Yulia Maleta


This article addresses a gap on hegemonic masculinity/emphasized femininity and essentialism/constructivism within the Environmental New Social Movement (eNSM). Utilizing my interviews with Australian women members of environmentalist New Social Movement Organisations (eNSMOs), including eNGOs, academic institutions and the Greens party, I adopt a constructivist approach towards emphasized femininity, arguing that women-led strategies, strengthened through agentic competence contributes to global peace, whilst challenging the patriarchal control of environmental governance (Cockburn 1988, 2012). My feminist sociopolitical model is framed by resistance to ruling class masculinity, emphasizing participants’ gender performativity, advocating anti-nuclear agendas (Warren 1999, Gaard 2001, Butler 2013). Constructivism is relayed by the way women activists’ resist patriarchy as a barrier, in terms of ‘hierarchy’, ‘man-made decisions’ and ‘power…terrible nasty stuff’. Moreover, women accommodate emphasized femininity as an empowering enabler, framed by women-led strategies, described as ‘revolutionary’, ‘mother and child’, ‘social responsibility’ and ‘environmental protection’, whilst advocating sustainability (Leahy 2003, Connell 2005, Culley and Angelique 2010, Maleta 2012).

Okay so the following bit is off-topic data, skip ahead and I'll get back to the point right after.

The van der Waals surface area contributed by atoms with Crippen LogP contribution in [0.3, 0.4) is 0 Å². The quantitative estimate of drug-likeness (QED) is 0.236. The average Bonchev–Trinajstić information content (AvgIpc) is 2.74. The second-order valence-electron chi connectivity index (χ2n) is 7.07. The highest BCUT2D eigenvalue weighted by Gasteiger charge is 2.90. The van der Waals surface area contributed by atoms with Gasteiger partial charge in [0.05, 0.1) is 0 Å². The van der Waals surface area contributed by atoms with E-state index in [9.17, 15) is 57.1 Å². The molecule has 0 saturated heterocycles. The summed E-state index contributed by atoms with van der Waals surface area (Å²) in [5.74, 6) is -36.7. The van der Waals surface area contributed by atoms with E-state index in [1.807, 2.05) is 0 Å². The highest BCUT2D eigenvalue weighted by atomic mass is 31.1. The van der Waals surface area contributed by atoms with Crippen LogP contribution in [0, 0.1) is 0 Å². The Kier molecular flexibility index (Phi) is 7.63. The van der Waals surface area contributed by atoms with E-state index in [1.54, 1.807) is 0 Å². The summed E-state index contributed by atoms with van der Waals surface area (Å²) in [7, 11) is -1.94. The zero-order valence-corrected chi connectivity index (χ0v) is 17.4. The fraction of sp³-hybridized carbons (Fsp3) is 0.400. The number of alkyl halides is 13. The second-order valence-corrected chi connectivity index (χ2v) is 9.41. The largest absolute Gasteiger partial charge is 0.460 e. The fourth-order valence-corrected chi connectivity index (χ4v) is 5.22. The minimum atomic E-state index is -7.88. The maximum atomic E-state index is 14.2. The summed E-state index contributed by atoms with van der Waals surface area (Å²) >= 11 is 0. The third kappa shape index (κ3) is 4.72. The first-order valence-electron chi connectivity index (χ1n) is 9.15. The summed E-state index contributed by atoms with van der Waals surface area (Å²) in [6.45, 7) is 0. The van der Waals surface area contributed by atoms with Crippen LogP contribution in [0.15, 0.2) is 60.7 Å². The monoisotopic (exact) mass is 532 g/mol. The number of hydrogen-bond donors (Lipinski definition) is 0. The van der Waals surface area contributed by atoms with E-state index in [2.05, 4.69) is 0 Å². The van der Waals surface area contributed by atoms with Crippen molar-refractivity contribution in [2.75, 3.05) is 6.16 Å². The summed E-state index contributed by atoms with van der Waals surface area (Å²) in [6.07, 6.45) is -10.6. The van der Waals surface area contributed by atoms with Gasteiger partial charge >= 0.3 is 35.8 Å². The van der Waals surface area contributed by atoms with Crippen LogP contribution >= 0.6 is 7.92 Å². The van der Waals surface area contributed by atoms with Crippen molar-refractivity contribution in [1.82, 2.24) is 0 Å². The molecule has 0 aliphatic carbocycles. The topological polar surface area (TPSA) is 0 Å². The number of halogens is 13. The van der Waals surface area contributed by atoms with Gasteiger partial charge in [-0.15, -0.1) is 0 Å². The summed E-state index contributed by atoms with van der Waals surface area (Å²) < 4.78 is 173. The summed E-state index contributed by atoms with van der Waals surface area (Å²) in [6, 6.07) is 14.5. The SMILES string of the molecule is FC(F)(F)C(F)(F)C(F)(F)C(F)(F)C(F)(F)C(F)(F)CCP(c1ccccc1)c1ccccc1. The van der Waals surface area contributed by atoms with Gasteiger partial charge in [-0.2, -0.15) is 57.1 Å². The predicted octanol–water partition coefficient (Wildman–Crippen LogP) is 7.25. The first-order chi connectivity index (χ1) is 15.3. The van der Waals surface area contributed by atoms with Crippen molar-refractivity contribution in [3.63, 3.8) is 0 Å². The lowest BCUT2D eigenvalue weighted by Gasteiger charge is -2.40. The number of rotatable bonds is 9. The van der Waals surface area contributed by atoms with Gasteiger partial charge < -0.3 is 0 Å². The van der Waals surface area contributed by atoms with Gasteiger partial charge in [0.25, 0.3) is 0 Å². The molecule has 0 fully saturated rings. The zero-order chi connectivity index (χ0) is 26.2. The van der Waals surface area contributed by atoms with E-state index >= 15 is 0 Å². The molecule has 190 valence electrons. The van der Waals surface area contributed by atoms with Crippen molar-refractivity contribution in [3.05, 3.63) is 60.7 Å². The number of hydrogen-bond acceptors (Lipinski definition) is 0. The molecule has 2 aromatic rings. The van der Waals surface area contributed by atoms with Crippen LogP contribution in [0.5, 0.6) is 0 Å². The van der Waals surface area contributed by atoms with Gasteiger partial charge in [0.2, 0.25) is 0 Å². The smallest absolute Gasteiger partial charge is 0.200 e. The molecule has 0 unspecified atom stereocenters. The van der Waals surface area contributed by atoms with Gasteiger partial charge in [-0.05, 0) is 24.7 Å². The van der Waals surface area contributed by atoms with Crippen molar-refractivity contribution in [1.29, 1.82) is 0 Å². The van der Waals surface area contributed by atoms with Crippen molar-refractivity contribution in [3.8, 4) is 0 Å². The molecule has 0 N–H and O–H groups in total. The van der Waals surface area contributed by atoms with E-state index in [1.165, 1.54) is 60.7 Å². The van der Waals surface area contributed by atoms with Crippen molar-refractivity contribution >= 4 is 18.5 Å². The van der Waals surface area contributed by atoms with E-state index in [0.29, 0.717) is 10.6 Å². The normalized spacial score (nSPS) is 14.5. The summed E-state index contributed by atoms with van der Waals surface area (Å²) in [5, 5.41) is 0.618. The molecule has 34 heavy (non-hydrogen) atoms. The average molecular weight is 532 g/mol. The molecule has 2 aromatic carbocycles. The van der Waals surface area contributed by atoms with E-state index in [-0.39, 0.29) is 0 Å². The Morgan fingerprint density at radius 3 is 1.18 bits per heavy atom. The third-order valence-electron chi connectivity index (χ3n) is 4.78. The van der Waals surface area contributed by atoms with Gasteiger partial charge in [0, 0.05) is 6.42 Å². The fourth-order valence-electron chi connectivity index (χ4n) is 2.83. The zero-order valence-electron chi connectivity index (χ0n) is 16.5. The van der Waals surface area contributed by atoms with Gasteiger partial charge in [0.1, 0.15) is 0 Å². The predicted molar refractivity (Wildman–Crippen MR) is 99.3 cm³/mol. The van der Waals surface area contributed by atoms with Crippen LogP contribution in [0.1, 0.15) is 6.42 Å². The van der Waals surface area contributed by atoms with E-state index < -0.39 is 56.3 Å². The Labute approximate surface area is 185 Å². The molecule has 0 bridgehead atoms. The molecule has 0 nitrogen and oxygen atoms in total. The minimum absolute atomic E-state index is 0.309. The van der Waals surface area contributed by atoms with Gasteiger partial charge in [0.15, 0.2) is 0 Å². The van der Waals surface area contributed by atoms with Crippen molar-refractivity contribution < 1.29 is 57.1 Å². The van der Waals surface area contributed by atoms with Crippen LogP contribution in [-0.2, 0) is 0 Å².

Author Biography

Yulia Maleta’s research objective is to address feminism and environmentalism within the frame of sociopolitical New Social Movements. As a qualitative researcher of Australian women’s experiences within renewables governance, who has published internationally on gender, politics, organisations and the environment, she aims to contribute cutting-edge empirical knowledge to the global interdisciplinary field. She has a PhD in social sciences, and has held academic posts at the University of Sydney, University of NSW and Western Sydney University. In particular, her academic employment at the University of Sydney’s School of Social and Political Sciences, such as, the Department of Government and International Relations and Department of Sociology and Social Policy, has inspired her intellectual development and creative flair in academic rigour.